inadequate in certain respects by some environmental groups. recommends that:
Conversely, certain views from the cleaning products industry
— the proposed regulation should specifically state that its
joint objective is to encourage the use of surfactants
which rapidly biodegrade in a way which does not raise
( 1) Opinion of the Economic and Social Committee on the White any problem of environmental toxicity;
Paper — Strategy for a Future Chemicals Policy (COM(2001) 88
final) — OJ C 36, 8.2.2002, p. 80-85; Opinion of the Economic
and Social Committee on the Proposal for a Decision of the
European Parliament and of the Council laying down the Com-
munity Environment Action Programme 2001-2010 (2 ) The Nordic Swan, the official environmental label of the Nordic
(COM(2001) 31 final — 2001/0029 (COD) — OJ C 221, countries introduced in 1989 by the Nordic Council of Ministers.
7.8.2001, p. 80-85; Opinion of the Economic and Social Com- (3 ) ‘Environmental and health assessment of substances in household
mittee on the Proposal for a Council Regulation concerning the detergents and cosmetic detergent products’, Environmental Pro-
export and import of dangerous chemicals (COM(2001) 803 final ject No 615, Danish EPA 2001: http://www.mst.dk/udgiv/
— 2001/0026 (ACC) — OJ C 241, 7.10.2002, p. 50-56. Publications/2001/87-7944-596-9/html/default–eng.htm
C 95/26 EN Official Journal of the European Union 23.4.2003

— more precise test methods are sought making it possible not require this information and the EESC suggest its inclusion
to more accurately monitor biodegradation over time; in future revisions.

— a clear statement should be made that substances in


cleaning products causing excessive harm to the environ- 5. Conclusions
ment will be banned. This to be based on evidence
published to date and maintained as a rolling review to 5.1. The proposal introduces little that is new but is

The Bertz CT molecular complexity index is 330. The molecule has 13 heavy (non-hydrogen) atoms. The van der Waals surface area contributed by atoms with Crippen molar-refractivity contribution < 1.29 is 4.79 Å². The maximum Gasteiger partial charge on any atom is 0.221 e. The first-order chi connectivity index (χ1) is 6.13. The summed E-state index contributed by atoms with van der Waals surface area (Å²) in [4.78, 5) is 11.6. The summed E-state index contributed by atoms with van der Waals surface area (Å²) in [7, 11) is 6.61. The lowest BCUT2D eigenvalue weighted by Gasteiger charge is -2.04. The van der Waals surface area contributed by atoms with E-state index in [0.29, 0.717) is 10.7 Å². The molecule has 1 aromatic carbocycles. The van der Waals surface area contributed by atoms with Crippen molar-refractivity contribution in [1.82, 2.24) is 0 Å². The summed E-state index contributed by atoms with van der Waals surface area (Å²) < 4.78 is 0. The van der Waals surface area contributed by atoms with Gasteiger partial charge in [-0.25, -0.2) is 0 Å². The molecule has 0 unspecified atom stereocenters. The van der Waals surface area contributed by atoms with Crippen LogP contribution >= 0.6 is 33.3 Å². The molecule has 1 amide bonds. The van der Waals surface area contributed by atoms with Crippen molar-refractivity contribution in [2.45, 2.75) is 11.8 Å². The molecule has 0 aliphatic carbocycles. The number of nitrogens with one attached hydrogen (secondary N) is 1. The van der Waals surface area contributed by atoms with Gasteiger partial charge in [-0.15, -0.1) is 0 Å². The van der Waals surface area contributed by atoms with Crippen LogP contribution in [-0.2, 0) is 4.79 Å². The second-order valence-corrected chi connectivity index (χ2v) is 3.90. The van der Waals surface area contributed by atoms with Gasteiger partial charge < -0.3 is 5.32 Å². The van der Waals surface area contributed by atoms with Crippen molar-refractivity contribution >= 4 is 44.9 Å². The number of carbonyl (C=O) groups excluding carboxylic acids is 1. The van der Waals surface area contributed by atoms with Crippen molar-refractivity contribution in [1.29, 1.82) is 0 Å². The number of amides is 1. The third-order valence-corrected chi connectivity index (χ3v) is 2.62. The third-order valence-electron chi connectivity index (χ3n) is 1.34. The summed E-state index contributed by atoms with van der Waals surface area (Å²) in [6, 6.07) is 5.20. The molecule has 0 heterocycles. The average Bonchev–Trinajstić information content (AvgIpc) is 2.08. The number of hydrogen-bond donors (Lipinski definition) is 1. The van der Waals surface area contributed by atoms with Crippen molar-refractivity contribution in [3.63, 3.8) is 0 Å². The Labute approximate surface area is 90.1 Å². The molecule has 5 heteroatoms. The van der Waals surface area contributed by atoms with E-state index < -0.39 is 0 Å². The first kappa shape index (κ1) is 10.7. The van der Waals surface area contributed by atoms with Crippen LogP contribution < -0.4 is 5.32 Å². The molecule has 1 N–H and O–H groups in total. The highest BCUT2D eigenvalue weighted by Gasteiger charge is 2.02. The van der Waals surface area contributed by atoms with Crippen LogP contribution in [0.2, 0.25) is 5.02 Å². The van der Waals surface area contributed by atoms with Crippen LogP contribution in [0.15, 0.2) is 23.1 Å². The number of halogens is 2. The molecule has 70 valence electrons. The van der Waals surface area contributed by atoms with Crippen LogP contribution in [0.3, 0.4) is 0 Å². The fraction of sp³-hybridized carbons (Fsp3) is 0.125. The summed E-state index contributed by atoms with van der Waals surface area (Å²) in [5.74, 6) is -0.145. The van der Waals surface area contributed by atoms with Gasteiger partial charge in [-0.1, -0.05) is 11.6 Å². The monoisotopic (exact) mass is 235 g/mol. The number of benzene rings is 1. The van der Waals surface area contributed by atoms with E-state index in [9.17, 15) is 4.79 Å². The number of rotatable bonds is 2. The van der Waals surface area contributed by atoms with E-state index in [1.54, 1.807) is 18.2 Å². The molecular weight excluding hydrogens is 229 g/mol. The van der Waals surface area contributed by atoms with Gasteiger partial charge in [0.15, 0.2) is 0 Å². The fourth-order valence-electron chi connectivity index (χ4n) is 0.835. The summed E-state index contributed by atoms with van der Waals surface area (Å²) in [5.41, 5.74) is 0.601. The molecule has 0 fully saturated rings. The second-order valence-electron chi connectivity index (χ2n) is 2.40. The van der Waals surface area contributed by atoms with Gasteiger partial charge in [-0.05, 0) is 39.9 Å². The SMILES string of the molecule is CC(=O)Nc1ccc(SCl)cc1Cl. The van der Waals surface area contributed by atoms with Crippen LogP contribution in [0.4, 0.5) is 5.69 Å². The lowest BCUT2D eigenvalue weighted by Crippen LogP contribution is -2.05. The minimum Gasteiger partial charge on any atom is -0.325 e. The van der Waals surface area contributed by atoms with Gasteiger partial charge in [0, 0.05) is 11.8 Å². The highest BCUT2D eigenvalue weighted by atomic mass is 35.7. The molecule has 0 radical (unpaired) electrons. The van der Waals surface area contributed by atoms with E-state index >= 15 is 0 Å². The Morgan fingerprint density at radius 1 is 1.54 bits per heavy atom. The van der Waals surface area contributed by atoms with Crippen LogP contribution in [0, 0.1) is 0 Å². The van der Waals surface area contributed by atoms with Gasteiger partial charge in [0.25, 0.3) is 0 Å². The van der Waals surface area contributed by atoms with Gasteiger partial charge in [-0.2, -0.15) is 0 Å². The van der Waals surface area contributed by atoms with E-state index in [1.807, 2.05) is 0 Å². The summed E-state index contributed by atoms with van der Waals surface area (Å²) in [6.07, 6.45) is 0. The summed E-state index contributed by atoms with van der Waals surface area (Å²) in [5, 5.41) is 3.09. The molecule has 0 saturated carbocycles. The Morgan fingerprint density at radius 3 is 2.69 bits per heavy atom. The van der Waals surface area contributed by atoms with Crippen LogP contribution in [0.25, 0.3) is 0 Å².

incorporate the findings of new research studies as they rather a consolidation of existing directives and voluntary
are published. agreements. The EESC notes the Commission’s stated commit-
ment to minimise the environmental impact of this category
of high volume consumer products and the inclusion of the
4.3. The EESC welcomes the proposed requirement that Committee’s recommendations set out in this opinion will give
detergent product labels state the presence of fragrances which additional weight to this intention. The EESC recognises that
are on the list of allergenic perfume ingredients. As a further the detergent manufacturing industry has itself contributed
aid to providing consumer information of use in enabling a substantially to reducing the environmental impact of their
purchaser to opt for a more environmentally friendly product products.
the Committee recommends that:
5.2. Significant advances have been made in the commercial
— the Commission proposes ways and means to communi-
development of substitutes to replace detergent ingredients
cate the general environmental impact characteristics of
with known damaging effects or broader, second order
the product (not just the surfactant), e.g. by requiring
environmental impact implications. The EESC notes and
the level of primary and ultimate biodegradability as
sympathises with the very real concern and dissatisfaction of
determined by an improved testing process be expressed
numerous European environmental scientists with the current
as a percentage on the product label;
proposal and therefore urges the Commission and the deter-
gents industry to promote the adoption of completely bio-
— the Commission emphasises through consumer edu-
degradable and non-toxic products in conjunction with a
cation that correct use of detergents can eliminate
programme of positive consumer education.
unnecessarily high dosage and that further research and
information (via labelling and advertising) on controlled
dosage will assist consumers to reduce the amount of 5.3. In particular the development of eco-labelling has led
detergent used at source. to the presentation of technical information and the appli-
cation of testing procedures on detergents already being
accepted as appropriate for higher environmental standards by
4.4. The current proposal requires the number of standard the Commission. The EESC recommends that in future work
washes obtainable to be stated on the packaging, which the on the development of further directives or regulations the
EESC endorses, but notes that current EU Eco-label criteria do Commission could take more account of these initiatives.

Brussels, 26 February 2003.

The President
of the European Economic and Social Committee
Roger BRIESCH